The union representing 55,000 support staff in Ontario schools says it has asked for the help of a provincial conciliator after being slotted just four dates to bargain with the province and school boards — and with two of those dates after the start of the school year.
After receiving a decision June 29 from the labour board about what could be bargained centrally, “we got in touch right away both with the government and with the Council of Trustee Associations and we wanted to meet and get bargaining started,” said Terri Preston, chair of the bargaining committee for the Canadian Union of Public Employees.
“We met on two days, which essentially was an exchange of proposals. We’ve have only been given two days toward the end of August and two days in mid-September for bargaining … we were surprised we didn’t get more dates … we were told that’s all they had available.”
Preston said CUPE members — from educational assistants to early childhood educators in full-day kindergarten classrooms to school caretakers, in all English, French and Catholic public boards across the province — want to get a deal before the school year starts, and warned they “are not prepared to go another school year without a deal.”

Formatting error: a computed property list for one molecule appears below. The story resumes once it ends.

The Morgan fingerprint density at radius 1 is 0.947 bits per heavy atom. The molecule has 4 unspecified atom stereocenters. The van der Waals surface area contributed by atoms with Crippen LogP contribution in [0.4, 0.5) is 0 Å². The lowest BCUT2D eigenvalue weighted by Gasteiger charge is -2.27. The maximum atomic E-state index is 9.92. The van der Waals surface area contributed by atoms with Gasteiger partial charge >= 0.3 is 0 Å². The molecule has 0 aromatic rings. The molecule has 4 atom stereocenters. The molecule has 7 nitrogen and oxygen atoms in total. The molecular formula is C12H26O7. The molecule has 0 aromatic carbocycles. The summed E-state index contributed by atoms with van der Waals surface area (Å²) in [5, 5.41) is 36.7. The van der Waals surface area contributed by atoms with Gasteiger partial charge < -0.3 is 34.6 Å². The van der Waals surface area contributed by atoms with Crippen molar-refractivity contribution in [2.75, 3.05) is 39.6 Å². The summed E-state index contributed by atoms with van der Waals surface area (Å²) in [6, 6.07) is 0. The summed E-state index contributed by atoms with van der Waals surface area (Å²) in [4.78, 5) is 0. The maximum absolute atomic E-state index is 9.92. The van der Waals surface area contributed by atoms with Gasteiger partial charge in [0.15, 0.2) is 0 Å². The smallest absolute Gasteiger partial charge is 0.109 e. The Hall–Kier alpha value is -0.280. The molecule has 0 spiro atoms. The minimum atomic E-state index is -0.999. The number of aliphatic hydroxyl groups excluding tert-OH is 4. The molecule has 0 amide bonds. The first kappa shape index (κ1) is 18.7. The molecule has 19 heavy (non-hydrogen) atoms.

Job action is possible in September, she added.
The labour board ruling outlined what matters should be negotiated at provincial tables, with the government and school board/trustee associations, as well as what could be handled in separate talks with individual boards. Under new provincial bargaining legislation, big items like workload and salary must be hammered out at central talks, leaving non-monetary items to local talks.
Provincially, only the French teachers’ union remains at the bargaining table, after the public elementary, secondary and Catholic unions walked away from talks.
Teacher unions have warned of labour turmoil should they not have a deal by September.
Preston said CUPE is “asking for conciliation to help us move the talks along — having a conciliation officer assigned is part of the criteria to move into strike position.
“But it is our hope that with having a conciliation officer, we can actually get some serious bargaining happening.”
Among the issues she cited is workload, especially “ensuring that kids have the staff they need to support them in their education … there is frustration on the part of many parents about classroom support for their children with special needs, and it’s a key issue for us as well.”